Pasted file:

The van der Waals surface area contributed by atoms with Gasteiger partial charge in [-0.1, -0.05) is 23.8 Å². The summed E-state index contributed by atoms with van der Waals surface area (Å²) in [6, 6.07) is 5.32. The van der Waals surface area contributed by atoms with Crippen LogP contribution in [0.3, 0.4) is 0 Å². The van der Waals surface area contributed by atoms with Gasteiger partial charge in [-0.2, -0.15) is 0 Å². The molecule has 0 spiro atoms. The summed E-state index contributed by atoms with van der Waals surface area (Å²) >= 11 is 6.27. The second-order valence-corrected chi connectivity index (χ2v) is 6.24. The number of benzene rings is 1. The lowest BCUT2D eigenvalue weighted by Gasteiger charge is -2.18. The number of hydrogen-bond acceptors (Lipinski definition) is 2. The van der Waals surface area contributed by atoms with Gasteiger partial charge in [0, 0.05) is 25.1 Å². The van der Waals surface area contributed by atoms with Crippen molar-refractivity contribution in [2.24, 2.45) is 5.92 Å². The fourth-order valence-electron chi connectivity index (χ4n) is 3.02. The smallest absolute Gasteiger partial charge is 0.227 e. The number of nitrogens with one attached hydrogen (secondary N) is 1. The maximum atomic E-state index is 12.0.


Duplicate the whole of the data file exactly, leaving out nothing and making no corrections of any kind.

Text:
The van der Waals surface area contributed by atoms with Gasteiger partial charge in [-0.1, -0.05) is 23.8 Å². The summed E-state index contributed by atoms with van der Waals surface area (Å²) in [6, 6.07) is 5.32. The van der Waals surface area contributed by atoms with Crippen LogP contribution in [0.3, 0.4) is 0 Å². The van der Waals surface area contributed by atoms with Gasteiger partial charge in [-0.2, -0.15) is 0 Å². The molecule has 0 spiro atoms. The summed E-state index contributed by atoms with van der Waals surface area (Å²) >= 11 is 6.27. The second-order valence-corrected chi connectivity index (χ2v) is 6.24. The number of benzene rings is 1. The lowest BCUT2D eigenvalue weighted by Gasteiger charge is -2.18. The number of hydrogen-bond acceptors (Lipinski definition) is 2. The van der Waals surface area contributed by atoms with Gasteiger partial charge in [0, 0.05) is 25.1 Å². The van der Waals surface area contributed by atoms with Crippen molar-refractivity contribution in [2.24, 2.45) is 5.92 Å². The fourth-order valence-electron chi connectivity index (χ4n) is 3.02. The smallest absolute Gasteiger partial charge is 0.227 e. The number of nitrogens with one attached hydrogen (secondary N) is 1. The maximum atomic E-state index is 12.0.